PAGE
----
"We are very pleased to have earned The Joint Commission and the American Heart Association/American Stroke Association's recognition. The leading-edge standards of care The Stanford Stroke Center team developed and refined over the last 20 years should be upheld as a national model," said Amir Dan Rubin, president and CEO of Stanford Hospital & Clinics. "Drs. Albers, Marks and Steinberg knew from the very start of the Center that the most effective way to battle complex stroke cases was to create a truly coordinated, multi-disciplinary team that united experts from every related field – not just those dedicated to neurology, neurosurgery and neuroradiology, but also experts in nursing, rehabilitation, emergency medicine and pharmacy, amongst others. This approach has improved patient outcomes and pioneered significant advances in stroke diagnosis and treatment."
Each year, The Stanford Stroke Center cares for more than 2,000 patients annually in its ambulatory care clinic, emergency room, in-hospital stroke service, neurological critical care unit and operating rooms. It also acts as a regional resource, expediting care for patients from outside the area; the hospital maintains a Life Flight helicopter on stand-by for patients who require emergency transfer to its facilities.
The Stanford Stroke Center has pioneered major advances in medical therapies for treating and preventing stroke, innovative neurosurgical techniques for stroke prevention and ground-breaking interventional neuroradiologic procedures. It has developed a novel TIA (Transient Ischemic Attack) program that has transformed the way TIA is diagnosed and managed. The hospital's Neurocritical Care Program has made key advances in the diagnosis of intracerebral hemorrhage and the prognosis of coma. Stanford neuroscientists have helped clarify the basic mechanisms of stroke-induced brain injury and have developed several new imaging techniques that allow them to successfully treat selected patients up to 12 hours after symptom onset. The hospital's unique hybrid interventional radiology/operating room allows for faster collaboration between specialists in neurosurgery and neuroradiology, streamlining the treatment process.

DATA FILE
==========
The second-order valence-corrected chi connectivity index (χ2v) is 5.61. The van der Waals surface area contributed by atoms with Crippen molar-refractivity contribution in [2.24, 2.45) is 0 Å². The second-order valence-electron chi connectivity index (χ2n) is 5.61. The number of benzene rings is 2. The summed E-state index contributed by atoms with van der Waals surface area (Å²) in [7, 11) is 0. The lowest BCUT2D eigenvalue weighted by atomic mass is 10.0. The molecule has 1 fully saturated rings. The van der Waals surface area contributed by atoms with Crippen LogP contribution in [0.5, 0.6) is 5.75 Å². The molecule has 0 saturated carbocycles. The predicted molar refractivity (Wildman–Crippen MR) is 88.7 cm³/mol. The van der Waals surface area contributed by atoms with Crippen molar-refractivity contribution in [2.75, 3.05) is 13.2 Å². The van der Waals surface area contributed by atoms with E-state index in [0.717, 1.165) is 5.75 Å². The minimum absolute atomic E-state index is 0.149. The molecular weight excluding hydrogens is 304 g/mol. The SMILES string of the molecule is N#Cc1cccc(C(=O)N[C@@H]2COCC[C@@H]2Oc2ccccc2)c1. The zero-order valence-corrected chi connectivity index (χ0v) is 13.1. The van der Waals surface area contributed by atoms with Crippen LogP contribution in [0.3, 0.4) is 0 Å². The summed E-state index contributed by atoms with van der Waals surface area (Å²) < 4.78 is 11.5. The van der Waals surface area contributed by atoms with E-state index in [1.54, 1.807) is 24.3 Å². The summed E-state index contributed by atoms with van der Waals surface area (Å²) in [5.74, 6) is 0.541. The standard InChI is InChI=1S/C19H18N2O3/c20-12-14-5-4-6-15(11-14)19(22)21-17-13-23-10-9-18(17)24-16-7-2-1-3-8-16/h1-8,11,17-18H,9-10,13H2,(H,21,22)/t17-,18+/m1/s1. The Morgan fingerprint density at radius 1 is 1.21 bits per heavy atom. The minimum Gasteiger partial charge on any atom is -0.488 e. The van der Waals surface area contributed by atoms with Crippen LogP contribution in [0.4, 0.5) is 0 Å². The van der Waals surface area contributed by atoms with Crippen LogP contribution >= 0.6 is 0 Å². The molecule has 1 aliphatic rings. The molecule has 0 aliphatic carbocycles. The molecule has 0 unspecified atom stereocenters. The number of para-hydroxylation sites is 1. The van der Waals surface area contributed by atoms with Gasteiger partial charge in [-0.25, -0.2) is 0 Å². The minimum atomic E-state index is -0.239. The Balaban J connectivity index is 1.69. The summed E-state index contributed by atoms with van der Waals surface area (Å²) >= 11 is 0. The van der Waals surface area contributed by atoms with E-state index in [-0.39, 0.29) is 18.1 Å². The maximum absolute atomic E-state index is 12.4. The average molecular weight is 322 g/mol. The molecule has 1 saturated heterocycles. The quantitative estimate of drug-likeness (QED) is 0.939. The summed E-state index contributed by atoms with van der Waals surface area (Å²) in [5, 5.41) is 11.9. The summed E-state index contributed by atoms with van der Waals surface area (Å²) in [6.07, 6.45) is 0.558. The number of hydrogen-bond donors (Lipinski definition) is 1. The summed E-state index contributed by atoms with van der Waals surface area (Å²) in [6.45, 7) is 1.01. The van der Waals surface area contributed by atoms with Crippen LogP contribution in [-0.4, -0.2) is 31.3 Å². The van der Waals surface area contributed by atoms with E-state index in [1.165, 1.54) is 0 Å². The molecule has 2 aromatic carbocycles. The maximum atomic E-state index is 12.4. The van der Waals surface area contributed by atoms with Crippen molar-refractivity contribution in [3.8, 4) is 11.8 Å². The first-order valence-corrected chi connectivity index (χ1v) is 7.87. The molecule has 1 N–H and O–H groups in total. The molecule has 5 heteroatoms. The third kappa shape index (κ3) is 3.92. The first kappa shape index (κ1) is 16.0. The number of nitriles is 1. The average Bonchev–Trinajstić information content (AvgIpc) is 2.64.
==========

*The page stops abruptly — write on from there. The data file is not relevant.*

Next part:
"The American Heart Association/American Stroke Association congratulates Stanford Hospital & Clinics and its health care providers, staff and administration as the recipientsof the first Comprehensive Stroke Center Certification," commented Mark J. Alberts, M.D., FAHA, American Heart Association/American Stroke Association spokesperson and incoming Vice-Chair of Neurology and Neurotherapeutics at UTSW Medical Center. "Comprehensive Stroke Centers offer a high level of care for patients with the most severe and challenging types of strokes and cerebrovascular disease. We look forward to certifying other facilities of this caliber in the near future."
For more information about The Joint Commission's Comprehensive Stroke Center Certification program, please call 630-792-5291 or e-mail Jean Range at email@example.com.